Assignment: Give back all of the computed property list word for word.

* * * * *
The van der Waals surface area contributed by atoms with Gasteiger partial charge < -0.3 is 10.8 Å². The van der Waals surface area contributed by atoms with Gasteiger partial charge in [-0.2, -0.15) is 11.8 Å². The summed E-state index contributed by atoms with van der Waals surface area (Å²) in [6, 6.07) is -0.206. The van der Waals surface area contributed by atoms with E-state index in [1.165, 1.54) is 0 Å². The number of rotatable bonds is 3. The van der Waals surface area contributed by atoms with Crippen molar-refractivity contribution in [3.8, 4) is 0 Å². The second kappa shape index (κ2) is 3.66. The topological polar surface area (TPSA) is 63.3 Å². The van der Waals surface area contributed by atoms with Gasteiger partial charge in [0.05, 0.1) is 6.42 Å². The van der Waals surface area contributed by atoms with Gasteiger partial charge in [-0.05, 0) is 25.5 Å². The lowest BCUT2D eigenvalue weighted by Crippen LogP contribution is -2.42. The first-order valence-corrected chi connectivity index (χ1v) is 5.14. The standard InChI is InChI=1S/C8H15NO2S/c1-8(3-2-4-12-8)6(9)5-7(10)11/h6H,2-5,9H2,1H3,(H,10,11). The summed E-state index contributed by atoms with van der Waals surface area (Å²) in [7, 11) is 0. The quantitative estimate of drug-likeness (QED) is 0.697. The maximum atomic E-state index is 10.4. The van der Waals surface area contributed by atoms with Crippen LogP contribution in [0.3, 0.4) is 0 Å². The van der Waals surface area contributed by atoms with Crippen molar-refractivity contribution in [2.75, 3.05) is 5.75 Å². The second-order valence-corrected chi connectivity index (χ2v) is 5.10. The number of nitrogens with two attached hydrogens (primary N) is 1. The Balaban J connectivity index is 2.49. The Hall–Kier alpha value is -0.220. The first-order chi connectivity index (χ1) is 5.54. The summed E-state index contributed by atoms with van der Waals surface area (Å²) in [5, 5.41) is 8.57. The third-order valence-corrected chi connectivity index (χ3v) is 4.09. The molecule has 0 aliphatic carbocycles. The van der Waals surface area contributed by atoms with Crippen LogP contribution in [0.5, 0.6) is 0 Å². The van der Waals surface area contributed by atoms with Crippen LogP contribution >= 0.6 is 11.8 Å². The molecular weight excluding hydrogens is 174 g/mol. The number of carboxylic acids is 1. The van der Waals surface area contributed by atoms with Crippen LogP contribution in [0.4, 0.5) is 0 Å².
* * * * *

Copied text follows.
The van der Waals surface area contributed by atoms with Gasteiger partial charge < -0.3 is 10.8 Å². The van der Waals surface area contributed by atoms with Gasteiger partial charge in [-0.2, -0.15) is 11.8 Å². The summed E-state index contributed by atoms with van der Waals surface area (Å²) in [6, 6.07) is -0.206. The van der Waals surface area contributed by atoms with E-state index in [1.165, 1.54) is 0 Å². The number of rotatable bonds is 3. The van der Waals surface area contributed by atoms with Crippen molar-refractivity contribution in [3.8, 4) is 0 Å². The second kappa shape index (κ2) is 3.66. The topological polar surface area (TPSA) is 63.3 Å². The van der Waals surface area contributed by atoms with Gasteiger partial charge in [0.05, 0.1) is 6.42 Å². The van der Waals surface area contributed by atoms with Gasteiger partial charge in [-0.05, 0) is 25.5 Å². The lowest BCUT2D eigenvalue weighted by Crippen LogP contribution is -2.42. The first-order valence-corrected chi connectivity index (χ1v) is 5.14. The standard InChI is InChI=1S/C8H15NO2S/c1-8(3-2-4-12-8)6(9)5-7(10)11/h6H,2-5,9H2,1H3,(H,10,11). The summed E-state index contributed by atoms with van der Waals surface area (Å²) in [7, 11) is 0. The quantitative estimate of drug-likeness (QED) is 0.697. The maximum atomic E-state index is 10.4. The van der Waals surface area contributed by atoms with Crippen LogP contribution in [0.3, 0.4) is 0 Å². The van der Waals surface area contributed by atoms with Crippen molar-refractivity contribution in [2.75, 3.05) is 5.75 Å². The second-order valence-corrected chi connectivity index (χ2v) is 5.10. The number of nitrogens with two attached hydrogens (primary N) is 1. The Balaban J connectivity index is 2.49. The Hall–Kier alpha value is -0.220. The first-order chi connectivity index (χ1) is 5.54. The summed E-state index contributed by atoms with van der Waals surface area (Å²) in [5, 5.41) is 8.57. The third-order valence-corrected chi connectivity index (χ3v) is 4.09. The molecule has 0 aliphatic carbocycles. The van der Waals surface area contributed by atoms with Crippen LogP contribution in [0.5, 0.6) is 0 Å². The van der Waals surface area contributed by atoms with Crippen LogP contribution >= 0.6 is 11.8 Å². The molecular weight excluding hydrogens is 174 g/mol. The number of carboxylic acids is 1. The van der Waals surface area contributed by atoms with Crippen LogP contribution in [0.4, 0.5) is 0 Å².